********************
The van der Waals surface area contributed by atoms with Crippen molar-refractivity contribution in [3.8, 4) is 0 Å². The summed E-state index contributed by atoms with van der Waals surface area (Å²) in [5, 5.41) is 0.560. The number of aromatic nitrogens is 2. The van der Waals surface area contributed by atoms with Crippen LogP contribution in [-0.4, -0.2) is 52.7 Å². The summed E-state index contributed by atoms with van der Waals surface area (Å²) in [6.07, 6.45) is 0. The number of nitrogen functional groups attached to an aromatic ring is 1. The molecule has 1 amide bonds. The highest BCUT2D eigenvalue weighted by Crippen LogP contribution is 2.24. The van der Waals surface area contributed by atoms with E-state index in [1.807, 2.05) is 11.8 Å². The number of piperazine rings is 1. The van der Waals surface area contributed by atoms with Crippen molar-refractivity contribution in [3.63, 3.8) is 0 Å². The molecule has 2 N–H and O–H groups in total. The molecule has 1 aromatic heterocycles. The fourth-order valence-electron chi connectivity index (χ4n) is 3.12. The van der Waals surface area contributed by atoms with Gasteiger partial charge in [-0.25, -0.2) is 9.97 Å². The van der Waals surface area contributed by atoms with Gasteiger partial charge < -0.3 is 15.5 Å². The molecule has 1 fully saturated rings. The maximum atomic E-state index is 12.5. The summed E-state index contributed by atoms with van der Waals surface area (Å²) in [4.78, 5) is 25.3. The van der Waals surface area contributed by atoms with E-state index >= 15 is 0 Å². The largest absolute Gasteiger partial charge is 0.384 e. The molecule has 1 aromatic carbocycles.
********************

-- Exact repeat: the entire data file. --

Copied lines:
The van der Waals surface area contributed by atoms with Crippen molar-refractivity contribution in [3.8, 4) is 0 Å². The summed E-state index contributed by atoms with van der Waals surface area (Å²) in [5, 5.41) is 0.560. The number of aromatic nitrogens is 2. The van der Waals surface area contributed by atoms with Crippen LogP contribution in [-0.4, -0.2) is 52.7 Å². The summed E-state index contributed by atoms with van der Waals surface area (Å²) in [6.07, 6.45) is 0. The number of nitrogen functional groups attached to an aromatic ring is 1. The molecule has 1 amide bonds. The highest BCUT2D eigenvalue weighted by Crippen LogP contribution is 2.24. The van der Waals surface area contributed by atoms with E-state index in [1.807, 2.05) is 11.8 Å². The number of piperazine rings is 1. The van der Waals surface area contributed by atoms with Crippen molar-refractivity contribution in [3.63, 3.8) is 0 Å². The molecule has 2 N–H and O–H groups in total. The molecule has 1 aromatic heterocycles. The fourth-order valence-electron chi connectivity index (χ4n) is 3.12. The van der Waals surface area contributed by atoms with Gasteiger partial charge in [-0.25, -0.2) is 9.97 Å². The van der Waals surface area contributed by atoms with Gasteiger partial charge < -0.3 is 15.5 Å². The molecule has 1 fully saturated rings. The maximum atomic E-state index is 12.5. The summed E-state index contributed by atoms with van der Waals surface area (Å²) in [4.78, 5) is 25.3. The van der Waals surface area contributed by atoms with E-state index >= 15 is 0 Å². The largest absolute Gasteiger partial charge is 0.384 e. The molecule has 1 aromatic carbocycles.